Complexity in ecology and conservation: Mathematical, statistical, and computational challenges

Jessica L. Green, Alan Hastings, Peter Arzberger, Francisco J. Ayala, Kathryn L. Cottingham, Kim Cuddington, Frank Davis, Jennifer A. Dunne, Marie Josée Fortin, Leah Gerber, Michael Neubert

Research output: Contribution to journalReview articlepeer-review

109 Scopus citations


Creative approaches at the interface of ecology, statistics, mathematics, informatics, and computational science are essential for improving our understanding of complex ecological systems. For example, new information technologies, including powerful computers, spatially embedded sensor networks, and Semantic Web tools, are emerging as potentially revolutionary tools for studying ecological phenomena. These technologies can play an important role in developing and testing detailed models that describe real-world systems at multiple scales. Key challenges include choosing the appropriate level of model complexity necessary for understanding biological patterns across space and time, and applying this understanding to solve problems in conservation biology and resource management. Meeting these challenges requires novel statistical and mathematical techniques for distinguishing among alternative ecological theories and hypotheses. Examples from a wide array of research areas in population biology and community ecology highlight the importance of fostering synergistic ties across disciplines for current and future research and application.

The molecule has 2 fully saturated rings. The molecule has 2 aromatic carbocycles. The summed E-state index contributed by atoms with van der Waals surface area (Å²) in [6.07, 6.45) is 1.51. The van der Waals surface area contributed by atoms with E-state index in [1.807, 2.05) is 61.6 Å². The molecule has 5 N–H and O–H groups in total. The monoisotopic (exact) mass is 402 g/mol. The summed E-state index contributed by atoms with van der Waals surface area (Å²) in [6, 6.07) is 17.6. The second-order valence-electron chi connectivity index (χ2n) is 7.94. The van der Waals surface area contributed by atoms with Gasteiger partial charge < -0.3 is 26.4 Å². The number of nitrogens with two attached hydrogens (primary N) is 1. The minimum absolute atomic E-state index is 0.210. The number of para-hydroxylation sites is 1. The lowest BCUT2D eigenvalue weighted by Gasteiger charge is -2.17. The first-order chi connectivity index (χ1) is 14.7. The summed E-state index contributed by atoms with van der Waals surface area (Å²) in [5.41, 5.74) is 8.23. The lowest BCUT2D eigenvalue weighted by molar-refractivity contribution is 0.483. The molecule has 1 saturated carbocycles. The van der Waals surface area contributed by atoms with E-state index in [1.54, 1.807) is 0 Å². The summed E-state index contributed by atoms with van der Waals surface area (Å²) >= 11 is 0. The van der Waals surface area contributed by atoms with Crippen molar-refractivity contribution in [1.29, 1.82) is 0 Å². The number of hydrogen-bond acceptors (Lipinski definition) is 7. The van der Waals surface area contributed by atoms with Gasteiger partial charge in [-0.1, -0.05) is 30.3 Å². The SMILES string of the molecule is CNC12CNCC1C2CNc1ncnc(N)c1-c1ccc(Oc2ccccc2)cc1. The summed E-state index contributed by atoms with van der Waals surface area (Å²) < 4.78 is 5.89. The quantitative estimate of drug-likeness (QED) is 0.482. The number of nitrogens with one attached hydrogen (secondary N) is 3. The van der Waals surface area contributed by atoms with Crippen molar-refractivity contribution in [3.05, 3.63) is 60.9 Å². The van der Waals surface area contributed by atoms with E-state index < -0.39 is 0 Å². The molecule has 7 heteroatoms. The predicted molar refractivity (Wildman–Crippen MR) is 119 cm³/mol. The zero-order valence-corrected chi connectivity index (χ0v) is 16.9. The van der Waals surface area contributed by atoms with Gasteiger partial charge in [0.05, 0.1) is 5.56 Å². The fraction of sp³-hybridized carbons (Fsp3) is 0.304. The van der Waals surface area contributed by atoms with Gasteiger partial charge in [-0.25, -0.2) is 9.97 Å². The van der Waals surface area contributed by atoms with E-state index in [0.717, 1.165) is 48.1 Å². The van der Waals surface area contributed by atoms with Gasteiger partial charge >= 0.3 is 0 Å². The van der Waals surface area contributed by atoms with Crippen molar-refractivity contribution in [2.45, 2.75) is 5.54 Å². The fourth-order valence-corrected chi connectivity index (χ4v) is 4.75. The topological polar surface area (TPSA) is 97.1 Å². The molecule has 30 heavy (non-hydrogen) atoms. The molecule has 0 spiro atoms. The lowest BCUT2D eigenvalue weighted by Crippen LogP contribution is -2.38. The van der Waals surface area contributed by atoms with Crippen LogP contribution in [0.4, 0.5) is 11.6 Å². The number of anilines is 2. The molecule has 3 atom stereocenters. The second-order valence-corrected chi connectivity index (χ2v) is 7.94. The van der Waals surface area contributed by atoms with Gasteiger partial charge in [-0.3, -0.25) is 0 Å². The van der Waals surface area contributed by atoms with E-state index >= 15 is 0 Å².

Original languageEnglish (US)
Pages (from-to)501-510
Number of pages10
Issue number6
StatePublished - Jun 2005


  • Cyberinfrastructure
  • Ecological complexity
  • Metadata
  • Quantitative conservation biology
  • Semantic Web

ASJC Scopus subject areas

  • General Agricultural and Biological Sciences


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